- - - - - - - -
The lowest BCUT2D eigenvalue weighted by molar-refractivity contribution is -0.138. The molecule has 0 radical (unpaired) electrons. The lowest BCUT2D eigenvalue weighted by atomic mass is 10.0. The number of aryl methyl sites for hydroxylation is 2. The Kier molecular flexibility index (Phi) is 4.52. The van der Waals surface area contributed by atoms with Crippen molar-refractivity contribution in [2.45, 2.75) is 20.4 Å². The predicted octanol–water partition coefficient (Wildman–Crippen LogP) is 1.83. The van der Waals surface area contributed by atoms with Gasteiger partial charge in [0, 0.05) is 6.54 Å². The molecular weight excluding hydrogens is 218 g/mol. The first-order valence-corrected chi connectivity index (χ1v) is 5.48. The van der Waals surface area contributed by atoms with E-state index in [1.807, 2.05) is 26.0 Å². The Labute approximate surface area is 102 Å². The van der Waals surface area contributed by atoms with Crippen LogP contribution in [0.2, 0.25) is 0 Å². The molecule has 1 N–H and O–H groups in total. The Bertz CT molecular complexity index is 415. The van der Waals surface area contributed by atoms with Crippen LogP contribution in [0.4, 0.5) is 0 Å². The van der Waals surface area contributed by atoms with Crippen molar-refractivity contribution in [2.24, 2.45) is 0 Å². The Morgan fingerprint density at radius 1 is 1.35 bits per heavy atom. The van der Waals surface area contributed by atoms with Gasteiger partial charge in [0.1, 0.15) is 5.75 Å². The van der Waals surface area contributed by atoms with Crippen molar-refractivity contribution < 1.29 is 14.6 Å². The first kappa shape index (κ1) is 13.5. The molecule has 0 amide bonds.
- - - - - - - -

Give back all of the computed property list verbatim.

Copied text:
The lowest BCUT2D eigenvalue weighted by molar-refractivity contribution is -0.138. The molecule has 0 radical (unpaired) electrons. The lowest BCUT2D eigenvalue weighted by atomic mass is 10.0. The number of aryl methyl sites for hydroxylation is 2. The Kier molecular flexibility index (Phi) is 4.52. The van der Waals surface area contributed by atoms with Crippen molar-refractivity contribution in [2.45, 2.75) is 20.4 Å². The predicted octanol–water partition coefficient (Wildman–Crippen LogP) is 1.83. The van der Waals surface area contributed by atoms with Gasteiger partial charge in [0, 0.05) is 6.54 Å². The molecular weight excluding hydrogens is 218 g/mol. The first-order valence-corrected chi connectivity index (χ1v) is 5.48. The van der Waals surface area contributed by atoms with E-state index in [1.807, 2.05) is 26.0 Å². The Labute approximate surface area is 102 Å². The van der Waals surface area contributed by atoms with Crippen LogP contribution in [0.2, 0.25) is 0 Å². The molecule has 1 N–H and O–H groups in total. The Bertz CT molecular complexity index is 415. The van der Waals surface area contributed by atoms with Crippen LogP contribution in [0.4, 0.5) is 0 Å². The van der Waals surface area contributed by atoms with Crippen molar-refractivity contribution in [2.24, 2.45) is 0 Å². The Morgan fingerprint density at radius 1 is 1.35 bits per heavy atom. The van der Waals surface area contributed by atoms with Gasteiger partial charge in [0.1, 0.15) is 5.75 Å². The van der Waals surface area contributed by atoms with Crippen molar-refractivity contribution < 1.29 is 14.6 Å². The first kappa shape index (κ1) is 13.5. The molecule has 0 amide bonds.